FTSE100 pension schemes surpluses set to rise to over £160bn in spite of current market volatility

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Latest analysis of FTSE100 pension positions by LCP’s Pensions Explorer shows that the combined estimated IAS19 surplus (the figure by which surplus or deficits are measured in company accounts) has grown by over £30bn over the three months to 30th September and currently stands at over £160bn.  IAS19 discount rates are currently over 5% pa, the highest month end for over a decade.

Scheme funding levels are benefitting from the higher interest rate environment. While its good news that positions are strong, LCP say there continues to be important questions for pension scheme sponsors to ask.

Over the short-term, focus needs to be on ensuring that pension schemes investments can withstand the current market volatility and they maintain sufficient liquidity to support their hedging levels. 

Looking further ahead, companies should review their long-term term strategy for the pension scheme given we are now in a new economic environment which brings both opportunities and risks.  Many schemes will have got substantially closer to their final destination in a very short space of time and sponsors need to be proactive in considering actions and not miss opportunities to reduce costs or risk.

As rising costs impact business, companies need to ensure there is appropriate security backing members’ benefits but do not end up over-funding and contributing to pension schemes to the detriment of their ability to invest in their business or pay good wages and pension contributions to their current workforce.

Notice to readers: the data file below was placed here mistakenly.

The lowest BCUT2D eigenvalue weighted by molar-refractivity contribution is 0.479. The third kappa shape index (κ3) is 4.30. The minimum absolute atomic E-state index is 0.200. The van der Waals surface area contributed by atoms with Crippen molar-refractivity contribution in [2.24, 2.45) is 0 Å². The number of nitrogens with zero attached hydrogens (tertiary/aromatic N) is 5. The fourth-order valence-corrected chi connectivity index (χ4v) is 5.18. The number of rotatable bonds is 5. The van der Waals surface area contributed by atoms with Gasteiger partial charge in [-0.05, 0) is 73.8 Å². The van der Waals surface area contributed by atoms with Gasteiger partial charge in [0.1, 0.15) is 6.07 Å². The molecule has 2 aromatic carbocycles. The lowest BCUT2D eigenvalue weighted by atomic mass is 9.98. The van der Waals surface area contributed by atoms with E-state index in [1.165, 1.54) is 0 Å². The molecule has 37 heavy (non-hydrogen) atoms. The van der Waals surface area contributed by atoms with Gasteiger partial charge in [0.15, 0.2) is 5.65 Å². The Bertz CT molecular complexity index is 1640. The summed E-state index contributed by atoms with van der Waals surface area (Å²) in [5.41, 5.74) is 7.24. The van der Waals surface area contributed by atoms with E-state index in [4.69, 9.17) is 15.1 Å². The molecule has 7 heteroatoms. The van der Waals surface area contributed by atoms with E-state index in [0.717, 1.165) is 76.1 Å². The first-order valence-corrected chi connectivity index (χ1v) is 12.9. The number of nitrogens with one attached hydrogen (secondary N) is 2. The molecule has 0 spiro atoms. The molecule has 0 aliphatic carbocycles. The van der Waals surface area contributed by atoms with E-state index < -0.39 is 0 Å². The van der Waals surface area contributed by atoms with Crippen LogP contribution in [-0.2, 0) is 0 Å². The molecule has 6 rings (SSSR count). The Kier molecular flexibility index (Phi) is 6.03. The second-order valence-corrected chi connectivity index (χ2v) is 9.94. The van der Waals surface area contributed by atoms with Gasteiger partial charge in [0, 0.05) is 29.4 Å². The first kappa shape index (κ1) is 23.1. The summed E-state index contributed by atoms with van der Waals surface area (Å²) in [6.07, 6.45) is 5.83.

Jonathan Griffith, Partner at LCP, commented “This is an eye-watering figure and highlights that pension schemes are entering new territory and companies need a change in mindset when it comes to pensions.

“However, as the current market volatility shows, whilst the surplus highlights a strong position – it is not the only measure for companies and trustees to pay attention to.  Levels of risk and liquidity must also be controlled.

“Organisations need to engage with their schemes and work out whether now is the time to free up cash to invest in their business and improve resilience in the face of the economic headwinds in the shape of market volatility, rising inflation, and hikes in interest rates.”